I think my main hang-up was the too 20th century-ish blanket statement about "those who would enslave another", because even in the 20th century Asgard I think the likes of Enchantress and Karnilla have folks in apparent non-wages-paying servitude, and when Doug Ramsey was thrown to I think Viking Age Midgard and Popeye's court he was in slave-collar from the minute he arrived. It reflects badly on Thor to not have done anything to this societal injustice then.

  2. Anyways, the ending is a bit of harsh, because Thor leaves Egypt with sky raining, the griffin-headed sphinx effaced and the animal-headed would-be-gods looking for to be deposited, but what survives to the modern days is a sphinx carved into the likeness of the pharaohs, and the Egyptian gods remembered as animal-headed while the actual gods' statues in the story are clearly humanoid. Apparently there was hefty spin doctoring to pin the rain on their god-king pharaoh's noble sacrifice and his presumptive pantheon.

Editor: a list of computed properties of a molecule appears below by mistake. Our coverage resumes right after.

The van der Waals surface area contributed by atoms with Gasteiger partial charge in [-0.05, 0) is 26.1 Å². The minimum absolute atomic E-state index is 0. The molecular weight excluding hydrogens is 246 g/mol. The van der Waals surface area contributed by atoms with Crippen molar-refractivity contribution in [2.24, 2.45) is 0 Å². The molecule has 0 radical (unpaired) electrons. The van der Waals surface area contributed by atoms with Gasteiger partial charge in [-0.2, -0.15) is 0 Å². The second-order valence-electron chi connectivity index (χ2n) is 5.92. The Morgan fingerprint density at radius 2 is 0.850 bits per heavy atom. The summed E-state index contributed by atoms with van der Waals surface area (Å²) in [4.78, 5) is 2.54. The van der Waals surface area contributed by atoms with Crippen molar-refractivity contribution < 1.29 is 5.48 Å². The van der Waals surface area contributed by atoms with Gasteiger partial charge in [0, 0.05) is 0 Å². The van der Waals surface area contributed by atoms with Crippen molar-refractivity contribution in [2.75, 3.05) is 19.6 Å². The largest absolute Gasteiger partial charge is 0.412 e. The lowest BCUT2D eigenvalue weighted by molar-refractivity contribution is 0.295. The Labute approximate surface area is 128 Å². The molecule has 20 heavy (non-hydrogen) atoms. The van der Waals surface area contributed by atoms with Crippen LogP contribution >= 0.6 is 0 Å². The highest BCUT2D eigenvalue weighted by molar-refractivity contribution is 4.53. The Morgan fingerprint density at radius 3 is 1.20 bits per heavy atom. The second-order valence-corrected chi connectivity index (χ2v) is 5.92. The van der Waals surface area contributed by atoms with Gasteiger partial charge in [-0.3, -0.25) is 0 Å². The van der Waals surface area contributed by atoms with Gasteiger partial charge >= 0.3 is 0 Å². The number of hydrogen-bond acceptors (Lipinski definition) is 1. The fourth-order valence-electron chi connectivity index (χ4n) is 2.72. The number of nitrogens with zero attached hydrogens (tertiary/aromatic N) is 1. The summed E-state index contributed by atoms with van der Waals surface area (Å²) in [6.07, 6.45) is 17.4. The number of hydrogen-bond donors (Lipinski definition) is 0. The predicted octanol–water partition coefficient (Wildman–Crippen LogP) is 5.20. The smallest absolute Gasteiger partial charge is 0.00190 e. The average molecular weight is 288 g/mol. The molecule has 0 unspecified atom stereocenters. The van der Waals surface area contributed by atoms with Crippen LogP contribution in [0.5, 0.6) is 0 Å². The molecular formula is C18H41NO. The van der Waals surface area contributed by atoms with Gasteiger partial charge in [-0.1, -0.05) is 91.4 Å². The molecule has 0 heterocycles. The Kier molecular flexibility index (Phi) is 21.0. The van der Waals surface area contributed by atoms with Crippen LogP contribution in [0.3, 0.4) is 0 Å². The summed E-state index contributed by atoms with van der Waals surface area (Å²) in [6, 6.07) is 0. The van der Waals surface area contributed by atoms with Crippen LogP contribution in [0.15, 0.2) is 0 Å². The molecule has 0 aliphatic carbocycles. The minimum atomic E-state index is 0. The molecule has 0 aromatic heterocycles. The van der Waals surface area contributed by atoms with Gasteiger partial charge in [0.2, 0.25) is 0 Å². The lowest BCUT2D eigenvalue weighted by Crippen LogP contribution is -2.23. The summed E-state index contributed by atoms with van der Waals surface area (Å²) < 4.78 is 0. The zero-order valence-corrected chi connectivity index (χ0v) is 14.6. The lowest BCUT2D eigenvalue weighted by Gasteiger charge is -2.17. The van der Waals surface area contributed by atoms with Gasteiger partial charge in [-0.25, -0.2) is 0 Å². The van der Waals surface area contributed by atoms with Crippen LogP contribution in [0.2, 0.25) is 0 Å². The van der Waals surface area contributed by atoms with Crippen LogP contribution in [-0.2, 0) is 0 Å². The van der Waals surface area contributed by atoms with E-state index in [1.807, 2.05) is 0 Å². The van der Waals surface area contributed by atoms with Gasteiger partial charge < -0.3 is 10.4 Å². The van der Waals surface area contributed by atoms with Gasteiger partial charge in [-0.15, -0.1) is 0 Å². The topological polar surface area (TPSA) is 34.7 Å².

But the death scene where the pharaoh claims to be "the first among the children of... Hel" is just hilarious in the context.